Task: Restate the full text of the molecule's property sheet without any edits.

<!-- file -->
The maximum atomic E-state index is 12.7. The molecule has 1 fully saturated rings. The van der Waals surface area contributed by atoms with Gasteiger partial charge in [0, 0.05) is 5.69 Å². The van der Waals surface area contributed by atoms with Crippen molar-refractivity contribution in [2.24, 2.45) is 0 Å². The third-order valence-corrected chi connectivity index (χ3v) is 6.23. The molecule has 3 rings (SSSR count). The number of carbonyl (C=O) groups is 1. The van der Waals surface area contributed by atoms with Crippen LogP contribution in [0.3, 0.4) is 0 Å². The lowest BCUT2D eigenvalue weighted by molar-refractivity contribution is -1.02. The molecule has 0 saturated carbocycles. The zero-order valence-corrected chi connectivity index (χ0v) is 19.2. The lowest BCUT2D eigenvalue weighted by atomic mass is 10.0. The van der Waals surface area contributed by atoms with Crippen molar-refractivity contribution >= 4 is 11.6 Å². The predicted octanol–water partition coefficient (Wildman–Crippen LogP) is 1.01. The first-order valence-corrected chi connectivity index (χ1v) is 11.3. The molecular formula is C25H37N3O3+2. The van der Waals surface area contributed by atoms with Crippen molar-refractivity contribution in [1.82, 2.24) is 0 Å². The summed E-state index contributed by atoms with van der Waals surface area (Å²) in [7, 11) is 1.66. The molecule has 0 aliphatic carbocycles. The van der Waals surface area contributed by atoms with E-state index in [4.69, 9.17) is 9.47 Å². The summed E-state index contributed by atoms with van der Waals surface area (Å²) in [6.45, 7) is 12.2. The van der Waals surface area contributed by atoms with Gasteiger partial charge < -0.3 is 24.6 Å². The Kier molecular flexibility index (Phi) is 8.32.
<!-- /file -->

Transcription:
The maximum atomic E-state index is 12.7. The molecule has 1 fully saturated rings. The van der Waals surface area contributed by atoms with Gasteiger partial charge in [0, 0.05) is 5.69 Å². The van der Waals surface area contributed by atoms with Crippen molar-refractivity contribution in [2.24, 2.45) is 0 Å². The third-order valence-corrected chi connectivity index (χ3v) is 6.23. The molecule has 3 rings (SSSR count). The number of carbonyl (C=O) groups is 1. The van der Waals surface area contributed by atoms with Crippen LogP contribution in [0.3, 0.4) is 0 Å². The lowest BCUT2D eigenvalue weighted by molar-refractivity contribution is -1.02. The molecule has 0 saturated carbocycles. The zero-order valence-corrected chi connectivity index (χ0v) is 19.2. The lowest BCUT2D eigenvalue weighted by atomic mass is 10.0. The van der Waals surface area contributed by atoms with Crippen molar-refractivity contribution >= 4 is 11.6 Å². The predicted octanol–water partition coefficient (Wildman–Crippen LogP) is 1.01. The first-order valence-corrected chi connectivity index (χ1v) is 11.3. The molecular formula is C25H37N3O3+2. The van der Waals surface area contributed by atoms with Crippen molar-refractivity contribution in [1.82, 2.24) is 0 Å². The summed E-state index contributed by atoms with van der Waals surface area (Å²) in [7, 11) is 1.66. The molecule has 0 aliphatic carbocycles. The van der Waals surface area contributed by atoms with E-state index in [4.69, 9.17) is 9.47 Å². The summed E-state index contributed by atoms with van der Waals surface area (Å²) in [6.45, 7) is 12.2. The van der Waals surface area contributed by atoms with Gasteiger partial charge < -0.3 is 24.6 Å². The Kier molecular flexibility index (Phi) is 8.32.